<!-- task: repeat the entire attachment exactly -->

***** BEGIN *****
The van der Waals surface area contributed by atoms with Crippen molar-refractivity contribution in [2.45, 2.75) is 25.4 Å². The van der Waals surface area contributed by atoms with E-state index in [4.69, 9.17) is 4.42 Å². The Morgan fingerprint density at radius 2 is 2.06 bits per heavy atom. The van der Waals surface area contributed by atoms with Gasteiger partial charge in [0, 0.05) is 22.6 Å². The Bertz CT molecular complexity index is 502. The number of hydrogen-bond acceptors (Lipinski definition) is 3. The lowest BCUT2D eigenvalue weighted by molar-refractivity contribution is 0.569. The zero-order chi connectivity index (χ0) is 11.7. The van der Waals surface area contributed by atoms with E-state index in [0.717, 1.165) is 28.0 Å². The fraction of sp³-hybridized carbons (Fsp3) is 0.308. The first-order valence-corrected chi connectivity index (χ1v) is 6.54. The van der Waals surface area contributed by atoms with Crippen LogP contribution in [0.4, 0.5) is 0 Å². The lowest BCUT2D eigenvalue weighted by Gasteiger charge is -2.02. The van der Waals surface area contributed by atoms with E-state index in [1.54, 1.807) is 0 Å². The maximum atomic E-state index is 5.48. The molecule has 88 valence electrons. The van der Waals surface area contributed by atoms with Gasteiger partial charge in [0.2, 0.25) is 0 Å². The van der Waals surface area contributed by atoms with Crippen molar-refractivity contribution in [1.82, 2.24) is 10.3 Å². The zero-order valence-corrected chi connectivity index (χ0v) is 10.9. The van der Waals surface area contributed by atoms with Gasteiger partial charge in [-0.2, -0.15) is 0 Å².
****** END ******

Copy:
The van der Waals surface area contributed by atoms with Crippen molar-refractivity contribution in [2.45, 2.75) is 25.4 Å². The van der Waals surface area contributed by atoms with E-state index in [4.69, 9.17) is 4.42 Å². The Morgan fingerprint density at radius 2 is 2.06 bits per heavy atom. The van der Waals surface area contributed by atoms with Gasteiger partial charge in [0, 0.05) is 22.6 Å². The Bertz CT molecular complexity index is 502. The number of hydrogen-bond acceptors (Lipinski definition) is 3. The lowest BCUT2D eigenvalue weighted by molar-refractivity contribution is 0.569. The zero-order chi connectivity index (χ0) is 11.7. The van der Waals surface area contributed by atoms with E-state index in [0.717, 1.165) is 28.0 Å². The fraction of sp³-hybridized carbons (Fsp3) is 0.308. The first-order valence-corrected chi connectivity index (χ1v) is 6.54. The van der Waals surface area contributed by atoms with Crippen LogP contribution in [0.4, 0.5) is 0 Å². The lowest BCUT2D eigenvalue weighted by Gasteiger charge is -2.02. The van der Waals surface area contributed by atoms with E-state index in [1.54, 1.807) is 0 Å². The maximum atomic E-state index is 5.48. The molecule has 88 valence electrons. The van der Waals surface area contributed by atoms with Gasteiger partial charge in [0.2, 0.25) is 0 Å². The van der Waals surface area contributed by atoms with Crippen molar-refractivity contribution in [1.82, 2.24) is 10.3 Å². The zero-order valence-corrected chi connectivity index (χ0v) is 10.9. The van der Waals surface area contributed by atoms with Gasteiger partial charge in [-0.2, -0.15) is 0 Å².